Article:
Serverless Computing vs. Containers

DZone 's Guide to

Serverless Computing vs. Containers

As the two most emergent cloud technologies on the market, is it necessary that they be pit against each other, or can they work together?

· Cloud Zone ·
Free Resource

Technology has never ceased to amaze! Of course, not all technologies are accepted popularly by enterprises the world over. But, two amazing breakthroughs have proven their mettle and continue to rule the IT industry. Containers and Serverless computing both are the technologies that have to impress developers with their inherent features.

Are they similar? Do they have any dissimilarity? Which one is better? Which one to be chosen and when and why? There are many questions popping up as these advancements garner increasing popularity.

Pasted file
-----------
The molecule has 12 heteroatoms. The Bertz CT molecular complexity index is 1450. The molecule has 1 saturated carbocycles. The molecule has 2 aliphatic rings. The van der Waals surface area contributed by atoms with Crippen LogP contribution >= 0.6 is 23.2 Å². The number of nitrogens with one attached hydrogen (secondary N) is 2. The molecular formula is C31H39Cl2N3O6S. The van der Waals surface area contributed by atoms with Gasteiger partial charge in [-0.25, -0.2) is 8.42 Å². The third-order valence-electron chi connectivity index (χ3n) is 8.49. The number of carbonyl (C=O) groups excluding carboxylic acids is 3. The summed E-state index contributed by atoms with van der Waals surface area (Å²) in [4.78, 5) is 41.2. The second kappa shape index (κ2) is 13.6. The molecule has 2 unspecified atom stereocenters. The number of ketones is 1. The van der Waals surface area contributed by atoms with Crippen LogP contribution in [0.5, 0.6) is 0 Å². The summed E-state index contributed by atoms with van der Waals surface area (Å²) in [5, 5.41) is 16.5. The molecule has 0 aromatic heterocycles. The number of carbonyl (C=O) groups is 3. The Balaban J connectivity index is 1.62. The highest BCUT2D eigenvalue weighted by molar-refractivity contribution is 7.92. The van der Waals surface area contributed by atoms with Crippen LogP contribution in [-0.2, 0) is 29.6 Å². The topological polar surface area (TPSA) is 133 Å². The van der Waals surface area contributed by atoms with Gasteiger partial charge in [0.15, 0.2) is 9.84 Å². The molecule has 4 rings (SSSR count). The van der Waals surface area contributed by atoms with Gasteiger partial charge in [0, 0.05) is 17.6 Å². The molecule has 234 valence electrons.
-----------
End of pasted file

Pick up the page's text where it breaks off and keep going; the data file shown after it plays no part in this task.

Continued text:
What is observed and known openly is both have a lot of things in common, yet there is a gap between the two that may not be able to cross over. Both have their own set of success stories to tell and certain pain areas too. Here are common features of both:

  • Both provide productive, machine-agnostic abstractions for IT engineers

  • Both offer a modern, future proof architecture

  • They leverage the newest modernization in distributed systems and large-scale software development

  • They both build a slick, robust and scalable architecture

  • Both enhance the productivity level of developers to a great extent

On a usual note, we see enterprises adapting to revolutionary technologies at a slow pace. But, looking at the popularity charts of the two, Serverless and Containers, it is an obvious fact that both have had their share of acceptance by end users.

Now that we know what is common in both, let us study each one in detail to understand them in-depth.